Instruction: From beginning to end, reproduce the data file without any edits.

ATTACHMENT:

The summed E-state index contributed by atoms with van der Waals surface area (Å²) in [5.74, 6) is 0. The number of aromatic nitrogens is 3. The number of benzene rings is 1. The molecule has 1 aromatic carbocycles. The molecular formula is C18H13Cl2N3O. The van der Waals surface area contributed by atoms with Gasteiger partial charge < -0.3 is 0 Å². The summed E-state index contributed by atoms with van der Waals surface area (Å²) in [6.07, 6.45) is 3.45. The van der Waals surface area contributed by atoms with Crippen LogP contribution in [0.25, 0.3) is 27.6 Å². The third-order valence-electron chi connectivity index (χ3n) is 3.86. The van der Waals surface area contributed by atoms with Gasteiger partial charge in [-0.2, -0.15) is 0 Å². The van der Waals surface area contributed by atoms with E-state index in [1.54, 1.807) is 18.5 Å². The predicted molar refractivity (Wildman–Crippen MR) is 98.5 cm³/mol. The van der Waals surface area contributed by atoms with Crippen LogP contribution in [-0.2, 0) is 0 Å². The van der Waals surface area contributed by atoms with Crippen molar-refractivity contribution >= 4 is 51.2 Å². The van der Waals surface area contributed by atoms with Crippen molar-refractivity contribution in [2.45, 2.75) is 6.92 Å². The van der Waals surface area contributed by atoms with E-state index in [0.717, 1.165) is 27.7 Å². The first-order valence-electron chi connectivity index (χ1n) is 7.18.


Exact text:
The summed E-state index contributed by atoms with van der Waals surface area (Å²) in [5.74, 6) is 0. The number of aromatic nitrogens is 3. The number of benzene rings is 1. The molecule has 1 aromatic carbocycles. The molecular formula is C18H13Cl2N3O. The van der Waals surface area contributed by atoms with Gasteiger partial charge < -0.3 is 0 Å². The summed E-state index contributed by atoms with van der Waals surface area (Å²) in [6.07, 6.45) is 3.45. The van der Waals surface area contributed by atoms with Crippen LogP contribution in [0.25, 0.3) is 27.6 Å². The third-order valence-electron chi connectivity index (χ3n) is 3.86. The van der Waals surface area contributed by atoms with Gasteiger partial charge in [-0.2, -0.15) is 0 Å². The van der Waals surface area contributed by atoms with E-state index in [1.54, 1.807) is 18.5 Å². The predicted molar refractivity (Wildman–Crippen MR) is 98.5 cm³/mol. The van der Waals surface area contributed by atoms with Crippen LogP contribution in [-0.2, 0) is 0 Å². The van der Waals surface area contributed by atoms with Crippen molar-refractivity contribution >= 4 is 51.2 Å². The van der Waals surface area contributed by atoms with Crippen molar-refractivity contribution in [2.45, 2.75) is 6.92 Å². The van der Waals surface area contributed by atoms with E-state index in [0.717, 1.165) is 27.7 Å². The first-order valence-electron chi connectivity index (χ1n) is 7.18.